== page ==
Modern forestry covers a broad range of areas, including the actual forests, as well the ecosystems that live within them, such as wildlife and water systems. Forestry is the science of creating, managing, using, conserving and repairing forests, woodlands, and other resources for human and environmental benefits. It is practised in plantations and in natural forests. You may learn about the provision of timber, wildlife habitat, natural water quality management, landscape design, biodiversity management, erosion control, and the environmental impact of forestry, among other things. In today’s society, where we are in need of natural resources, foresters are in high demand.
Highlighted courses and degrees in forestry
When studying for a degree in forestry, you will have to study modules in different scientific areas, such as biology or biodiversity. You may also be required to undertake modules that are specific to forestry, for example sustainability, environmental management, as well as learning about the technology used in forestry, like geographical information systems (GIS).
Your degree may be delivered in a mixture of modes. This could involve classroom work, laboratory work and potentially spending some time in a work experience placement. This work experience may be taken on campus, or it may be taken in partnership with another body or company.
Depending on your institution and course, you may be able to specialise in a chosen area towards the end of your course. Common specialisations include:
If your course requires you to write a dissertation, you will be able to research an area of forestry that you favour, allowing you to specialise even further.
The award you will gain on successful completion of your degree depends on the country in which you study, and your institution of choice. Some institutions may only offer a standard certification, such as a bachelor of science. Other institutions may be accredited by national forestry bodies, such as the Forestry Commission or Institute of Chartered Foresters (ICF) in the UK, or the Society of American Foresters (SAF) in the USA. You should check the courses you are interested in to find out about their specific accreditation.
Once you have finished your degree, you may need to gain extra accreditation before you can go into forestry. This varies from country to country, so make sure you are aware of any restrictions.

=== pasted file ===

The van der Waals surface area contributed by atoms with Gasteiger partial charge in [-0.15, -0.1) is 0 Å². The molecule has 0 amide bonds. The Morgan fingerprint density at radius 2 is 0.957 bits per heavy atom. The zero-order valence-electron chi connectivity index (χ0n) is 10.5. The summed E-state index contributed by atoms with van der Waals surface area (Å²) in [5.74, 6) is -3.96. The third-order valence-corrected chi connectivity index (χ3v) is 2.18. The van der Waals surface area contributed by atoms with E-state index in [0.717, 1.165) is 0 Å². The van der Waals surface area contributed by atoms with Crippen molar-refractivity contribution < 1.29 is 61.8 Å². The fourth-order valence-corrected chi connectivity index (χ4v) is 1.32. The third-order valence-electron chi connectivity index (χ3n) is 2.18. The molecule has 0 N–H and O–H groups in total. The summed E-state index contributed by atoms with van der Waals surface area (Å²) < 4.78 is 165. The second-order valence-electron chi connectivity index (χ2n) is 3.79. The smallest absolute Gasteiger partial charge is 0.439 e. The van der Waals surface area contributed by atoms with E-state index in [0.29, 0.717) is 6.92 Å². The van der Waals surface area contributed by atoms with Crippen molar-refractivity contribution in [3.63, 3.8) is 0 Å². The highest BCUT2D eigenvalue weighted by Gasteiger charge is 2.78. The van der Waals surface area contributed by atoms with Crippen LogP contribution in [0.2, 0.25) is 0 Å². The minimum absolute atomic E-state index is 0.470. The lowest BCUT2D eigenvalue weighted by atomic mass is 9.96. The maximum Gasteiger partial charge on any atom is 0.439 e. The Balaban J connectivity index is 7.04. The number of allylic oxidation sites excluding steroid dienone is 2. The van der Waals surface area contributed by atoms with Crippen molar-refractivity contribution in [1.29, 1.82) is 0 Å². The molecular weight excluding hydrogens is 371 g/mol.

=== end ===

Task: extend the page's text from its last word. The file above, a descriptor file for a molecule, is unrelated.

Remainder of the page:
On average, an undergraduate degree in forestry will last around three to four years. Foundation degrees, diplomas and certificates will take up to two years, if studied full-time.
When you have completed your undergraduate degree, you will be able to either seek employment, or continue your studies. You may choose to take a postgraduate degree, such as a masters degree, a PhD, or a graduate diploma or certificate. If you choose to obtain a further degree, you may be able to study a more specific area of forestry.
Entry requirements for this course will depend on the institution you choose. Some universities require you to sit an entrance exam, whereas some will rely on your previous exam results. Some institutions have a preference for your previous academic experience, for example good results in certain subjects. It is possible that some institutions will accept previous and relevant work experience for entry, but this is not guaranteed.
You should check each course to see what their entry requirements are, and to see if you are able to meet them.
If you do not meet the entry requirements you may want to consider a pathway course.
The tuition fees charged for forestry courses will vary from institution to institution. Fees for international students are not fixed, so there could be a big difference depending on where you choose to study.
Your institution may offer scholarships or funding for your course, or you may be eligible for funding assistance from a separate body. For more information, visit our scholarships and funding section.
Forestry graduates will be able to find employment in a wide range of career paths. A forestry degree provides students with a number of transferable skills, such as research ability, laboratory skills, logical thinking, and a knowledge of environmental and sustainability issues.
Some graduates may choose to work in the forestry field, for example as a conservation officer, forest ranger, forestry science or conservation scientist, among other roles. Some graduates may gain employment in related fields, such as agriculture.
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